It's been a busy week in the office, not really being helped by the air-con packing in! Don't fear though, the weekly round-up didn`t suffer as a result and we've got some cracking links this week. Enjoy!
Everyone who's ever designed for the web will know that cross browser testing can be a right pain in the a**, especially for those just learning the ropes of CSS. Luckily there are a range on-line services such as browsercam which will allow you to submit a URL and in return receive real-time screenshots of how your masterpiece displays (or doesn`t!) in all the top browsers and across multiple operating systems. Now this is all great, but it comes at a price (often quite a steep one). Adobe is now poised to shake up the market a bit with its (currently) free new tool - Browserlab.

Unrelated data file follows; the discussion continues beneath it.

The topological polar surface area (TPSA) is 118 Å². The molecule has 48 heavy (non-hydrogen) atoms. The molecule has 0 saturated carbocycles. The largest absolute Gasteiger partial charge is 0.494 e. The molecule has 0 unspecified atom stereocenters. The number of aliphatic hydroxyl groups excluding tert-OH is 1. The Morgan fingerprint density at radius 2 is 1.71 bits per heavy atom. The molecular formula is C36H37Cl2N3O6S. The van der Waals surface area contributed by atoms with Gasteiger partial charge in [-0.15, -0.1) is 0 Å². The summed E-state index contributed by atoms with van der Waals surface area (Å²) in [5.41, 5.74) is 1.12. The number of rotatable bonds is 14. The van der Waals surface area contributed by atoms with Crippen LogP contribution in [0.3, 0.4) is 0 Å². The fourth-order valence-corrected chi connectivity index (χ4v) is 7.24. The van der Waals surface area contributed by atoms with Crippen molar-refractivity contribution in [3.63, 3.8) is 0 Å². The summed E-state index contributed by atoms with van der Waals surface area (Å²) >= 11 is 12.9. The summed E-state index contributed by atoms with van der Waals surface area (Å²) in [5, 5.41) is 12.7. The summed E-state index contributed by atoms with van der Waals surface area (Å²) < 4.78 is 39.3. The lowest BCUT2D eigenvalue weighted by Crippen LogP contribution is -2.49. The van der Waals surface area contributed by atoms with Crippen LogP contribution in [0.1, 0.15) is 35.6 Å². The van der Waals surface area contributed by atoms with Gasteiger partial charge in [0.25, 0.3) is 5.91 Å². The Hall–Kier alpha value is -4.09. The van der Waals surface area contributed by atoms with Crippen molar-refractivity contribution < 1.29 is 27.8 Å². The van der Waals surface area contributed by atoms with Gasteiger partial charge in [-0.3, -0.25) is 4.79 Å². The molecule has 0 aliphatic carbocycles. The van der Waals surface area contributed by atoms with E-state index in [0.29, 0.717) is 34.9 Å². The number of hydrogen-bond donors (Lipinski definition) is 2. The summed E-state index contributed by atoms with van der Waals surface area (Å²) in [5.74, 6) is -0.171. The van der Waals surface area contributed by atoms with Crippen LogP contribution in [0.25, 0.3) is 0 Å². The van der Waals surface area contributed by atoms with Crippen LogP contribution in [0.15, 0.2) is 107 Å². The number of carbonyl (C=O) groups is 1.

"Now with Adobe BrowserLab, designers have a simple solution that enables comprehensive browser compatibility testing in just a matter of minutes, leaving Web designers with more time to be creative and deliver the high-impact sites customers are demanding."
Lea Hickman of Adobe
We've only had quick play with it so far but it's pretty cool plus it's awesome onion skin ability allows you to really be pixel perfect with your positioning. I just wonder how they'll price it when it gets an official launch.
On the back of Yahoo!'s YSlow, Google has just released their own open source firefox plugin which provides a nice little speed report for whatever site your viewing. Webmasters and web developers can use it to evaluate the performance of their web pages and to get suggestions on how to improve them. It works by performing several tests on a site's web server configuration and front-end code. These tests are based on a set of best practices known to enhance web page performance. Once the test completes you'll get a set of scores for each page, as well as helpful suggestions on how to improve performance.